Microsoft Lync Server to Ship on Dec. 1

Microsoft officially launched the latest generation of its unified communications server Wednesday with a gala rollout event in New York that was webcast around the world.

At the same time, Microsoft gave PBX makers fair warning that their market is threatened.

Now officially dubbed Microsoft (NASDAQ: MSFT) Lync Server 2010, the product was renamed from Office Communications Server “14” in mid-September. Besides rebranding, though, Lync Server 2010 adds several significant new features for both IT administrators and end users, according to the executive in charge.

“This is the first version to provide full-blown telephony support [so customers] can completely replace their PBXes,” Chris Capossela, a senior vice president in the Microsoft Office Division, told

“The age of the PBX is over,” he added.

Capossela also touted other changes the company has made to Lync, such as moves to simplify the user interface. For instance, switching from one communications device to another — say, from a PC to a smartphone — can be accomplished with a single click.

Another simplicity feature is automatic updating of users’ presence information – that is, whether a party is busy or not. Moreover, the Lync client supports pictures of callers and co-workers.

“It makes the whole experience far more social and personal,” Capossela said.

Lync can be accessed via either a feature phone or a smartphone with a browser.

“We’re bringing instant messaging and presence together with audio conferencing, video conferencing, and Web conferencing — which you can do just with your PC or with a browser. At the same time, Microsoft is also working on Lync clients for Windows Phone 7, Nokia phones and iPhones,” Capossela said during his launch keynote.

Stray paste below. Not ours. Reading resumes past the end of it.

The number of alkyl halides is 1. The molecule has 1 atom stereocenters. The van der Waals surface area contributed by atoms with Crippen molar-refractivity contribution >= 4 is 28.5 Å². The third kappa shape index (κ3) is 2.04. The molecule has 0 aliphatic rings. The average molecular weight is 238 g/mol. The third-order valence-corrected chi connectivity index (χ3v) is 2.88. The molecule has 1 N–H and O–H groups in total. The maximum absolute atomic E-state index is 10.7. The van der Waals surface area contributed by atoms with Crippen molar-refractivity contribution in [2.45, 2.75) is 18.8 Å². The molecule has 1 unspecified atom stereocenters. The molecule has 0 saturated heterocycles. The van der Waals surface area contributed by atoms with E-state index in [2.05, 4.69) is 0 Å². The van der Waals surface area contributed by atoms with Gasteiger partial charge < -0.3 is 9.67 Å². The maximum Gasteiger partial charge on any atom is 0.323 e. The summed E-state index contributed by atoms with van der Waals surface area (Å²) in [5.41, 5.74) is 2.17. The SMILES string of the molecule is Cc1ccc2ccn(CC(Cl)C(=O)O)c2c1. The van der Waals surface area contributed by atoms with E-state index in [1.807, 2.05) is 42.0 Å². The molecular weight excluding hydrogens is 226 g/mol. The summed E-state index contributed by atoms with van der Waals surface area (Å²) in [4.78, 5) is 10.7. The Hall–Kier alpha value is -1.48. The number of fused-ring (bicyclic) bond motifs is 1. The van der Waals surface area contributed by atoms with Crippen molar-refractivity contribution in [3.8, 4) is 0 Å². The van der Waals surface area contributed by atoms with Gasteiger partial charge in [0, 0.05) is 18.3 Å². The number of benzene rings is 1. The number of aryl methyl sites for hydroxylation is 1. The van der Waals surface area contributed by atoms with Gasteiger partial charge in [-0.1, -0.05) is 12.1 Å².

A customer-hosted edition of Lync will be available for sale as of Dec. 1, in 38 languages and 150 countries, he added.

It will also be a component of Office 365 — Microsoft’s cloud-based enterprise software subscription service, announced last month — when it becomes available in 2011.

Office 365 is basically an updated version of the Microsoft Business Productivity Online Suite (BPOS), which provides Microsoft-hosted editions of Exchange 2010 Online, SharePoint 2010 Online, and soon Lync 2010 Online via the cloud. Office 365, also adds the recently released Office Web Apps to the mix.

Capossela also provided a demonstration of Lync’s video conferencing capabilities when Microsoft chairman Bill Gates called New York from his foundation’s offices in Seattle and the two conversed in high-definition on a big screen.

Lync Server also includes improvements to deployment and management tools, company statements said.

Further information, including pricing and licensing information, is available online.

Stuart J. Johnston is a contributing writer at, the news service of, the network for technology professionals. Follow him on Twitter @stuartj1000.

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